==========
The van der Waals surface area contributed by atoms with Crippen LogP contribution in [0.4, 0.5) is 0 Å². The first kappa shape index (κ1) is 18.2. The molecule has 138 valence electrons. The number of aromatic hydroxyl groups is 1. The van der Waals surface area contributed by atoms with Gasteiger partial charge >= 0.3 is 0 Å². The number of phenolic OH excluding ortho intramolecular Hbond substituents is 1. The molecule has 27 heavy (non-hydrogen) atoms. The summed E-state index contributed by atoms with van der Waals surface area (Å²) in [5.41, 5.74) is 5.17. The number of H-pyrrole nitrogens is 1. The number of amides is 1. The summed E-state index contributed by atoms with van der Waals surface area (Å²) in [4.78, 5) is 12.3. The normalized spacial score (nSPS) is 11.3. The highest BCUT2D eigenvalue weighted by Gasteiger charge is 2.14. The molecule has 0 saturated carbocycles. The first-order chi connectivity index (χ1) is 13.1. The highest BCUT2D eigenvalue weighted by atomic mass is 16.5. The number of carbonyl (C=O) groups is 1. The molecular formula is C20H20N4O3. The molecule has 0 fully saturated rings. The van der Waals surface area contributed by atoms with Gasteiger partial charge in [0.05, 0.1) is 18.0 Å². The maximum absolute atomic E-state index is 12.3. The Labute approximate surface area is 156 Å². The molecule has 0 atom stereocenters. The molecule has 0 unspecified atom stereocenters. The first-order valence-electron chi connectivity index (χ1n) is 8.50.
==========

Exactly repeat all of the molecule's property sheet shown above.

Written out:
The van der Waals surface area contributed by atoms with Crippen LogP contribution in [0.4, 0.5) is 0 Å². The first kappa shape index (κ1) is 18.2. The molecule has 138 valence electrons. The number of aromatic hydroxyl groups is 1. The van der Waals surface area contributed by atoms with Gasteiger partial charge >= 0.3 is 0 Å². The number of phenolic OH excluding ortho intramolecular Hbond substituents is 1. The molecule has 27 heavy (non-hydrogen) atoms. The summed E-state index contributed by atoms with van der Waals surface area (Å²) in [5.41, 5.74) is 5.17. The number of H-pyrrole nitrogens is 1. The number of amides is 1. The summed E-state index contributed by atoms with van der Waals surface area (Å²) in [4.78, 5) is 12.3. The normalized spacial score (nSPS) is 11.3. The highest BCUT2D eigenvalue weighted by Gasteiger charge is 2.14. The molecule has 0 saturated carbocycles. The first-order chi connectivity index (χ1) is 13.1. The highest BCUT2D eigenvalue weighted by atomic mass is 16.5. The number of carbonyl (C=O) groups is 1. The molecular formula is C20H20N4O3. The molecule has 0 fully saturated rings. The van der Waals surface area contributed by atoms with Gasteiger partial charge in [0.05, 0.1) is 18.0 Å². The maximum absolute atomic E-state index is 12.3. The Labute approximate surface area is 156 Å². The molecule has 0 atom stereocenters. The molecule has 0 unspecified atom stereocenters. The first-order valence-electron chi connectivity index (χ1n) is 8.50.